Be a quality networker. Ask your customers what groups they join that may guide you toward professional associations. Do not simply join those groups, but focus on becoming an integral part of the organization. As it becomes more difficult to reach new customers at their places of employment, expanding your community reach is important to your growth. Start by making a list of all the medically related and civic associations within your market (Kiwanis Club, American Lung Association chapter, local Chamber of Commerce). Have your staff get involved in various community groups.
While a small pen with your phone number on the side can be a good tool, look ahead to see if sharing some of your operational procedure forms may also be valuable. Can you share with customers how you track and learn from complaints? The careful and detailed process for handling an order? I have never heard of a customer ordering products from a company simply because they had great mugs.
Part of any marketing plan is not just about the messages you send, but also how you send them. Ask every referral source to share their email address. (Remember, anything you write in an email can become public knowledge.) Consider email training before 2017 for yourself and staff.
Any 2017 marketing plan must have a “hold on” plan. How will you hold on to the customers you worked so hard to attract? It costs a company up to five times more to find a new customer than it does to keep an old one. Find ways to stay in touch. Your competition is waiting for you to forget to take care of your existing customers so they can seize the opportunity to poach them. Consider management visiting these customers or sending long-overdue thank you notes.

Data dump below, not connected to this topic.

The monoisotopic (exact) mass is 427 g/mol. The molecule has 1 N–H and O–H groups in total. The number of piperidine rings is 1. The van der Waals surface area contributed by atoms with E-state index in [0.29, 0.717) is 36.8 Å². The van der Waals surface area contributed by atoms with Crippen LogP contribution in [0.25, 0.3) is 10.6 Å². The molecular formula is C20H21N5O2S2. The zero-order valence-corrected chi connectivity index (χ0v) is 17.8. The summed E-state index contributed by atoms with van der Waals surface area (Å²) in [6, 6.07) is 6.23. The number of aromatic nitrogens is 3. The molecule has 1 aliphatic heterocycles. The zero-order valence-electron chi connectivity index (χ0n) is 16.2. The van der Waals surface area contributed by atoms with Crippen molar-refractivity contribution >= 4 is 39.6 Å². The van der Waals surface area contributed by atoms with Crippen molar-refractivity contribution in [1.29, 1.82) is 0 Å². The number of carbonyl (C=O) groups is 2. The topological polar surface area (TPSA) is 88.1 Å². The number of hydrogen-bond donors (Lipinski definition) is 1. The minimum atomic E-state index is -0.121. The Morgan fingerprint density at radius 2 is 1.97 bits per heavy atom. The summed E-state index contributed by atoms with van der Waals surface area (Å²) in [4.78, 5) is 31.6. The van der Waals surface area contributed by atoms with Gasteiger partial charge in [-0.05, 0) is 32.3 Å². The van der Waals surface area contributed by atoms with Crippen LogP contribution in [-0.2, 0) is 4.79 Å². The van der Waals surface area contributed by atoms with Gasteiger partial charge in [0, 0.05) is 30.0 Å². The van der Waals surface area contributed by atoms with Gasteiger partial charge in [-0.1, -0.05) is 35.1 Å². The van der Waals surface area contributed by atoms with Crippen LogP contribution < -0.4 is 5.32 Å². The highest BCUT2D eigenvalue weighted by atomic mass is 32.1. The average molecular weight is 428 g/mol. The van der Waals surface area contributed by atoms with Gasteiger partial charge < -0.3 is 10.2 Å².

Steps to Take Now
- Purchase a 2017 write-on calendar.
- Make a list of all professional recognition days (staff birthdays, anniversaries, etc.), and note them on the calendar.
- Consider developing a monthly marketing budget, which will allow you to be better able to look back on what you spent in 2016.
- Identify events that your company will potentially sponsor.
- Identify events that you will not sponsor again but may consider attending as a registrant.
- Set aside funds for unexpected marketing opportunities.
- Consider placing recurring advertising in a local paper or magazine to increase your visibility and potential customer awareness.
To your surprise, you may have a public relations team working as part of your marketing operation—your staff. Your staff creates customer impressions and can help seal a positive relationship with a customer. Remind your staff that everything they say can impact the reputation of your company. Often what a staff member says in front of a customer will be repeated—not once but several
times. Hopefully, everything they say—and everything that is repeated—will be positive.
Never forget to sweat the small stuff. There is no such thing as a small customer problem. When a patient has a problem that goes unresolved, it can be disastrous to your business. Make sure your marketing plan indicates to customers that you care about them. A few details to be aware of:
- At the end of a sales appointment, thank the referral source for their time.
- At the end of a phone conversation, thank the customer for calling your store.
- Send thank you notes to referral sources for the time they allotted you for making a presentation. Those brief comments or carefully chosen words can make all the difference.
Each quarter, consider what you are planning to share with customers, and continually remind staff that without customers you have no business.
Marketing plans are not only about what you want to share, but also must be developed in light of what you believe the customer wants to hear.
A successful marketing plan is based on what you did in 2016—what worked and what didn’t—and what you want to make sure you do again. If you don’t think about each of these items, you may be doomed for failure—you don’t want to be responsible for helping your competition have their best year in 2017. Plan now, and make the success all yours!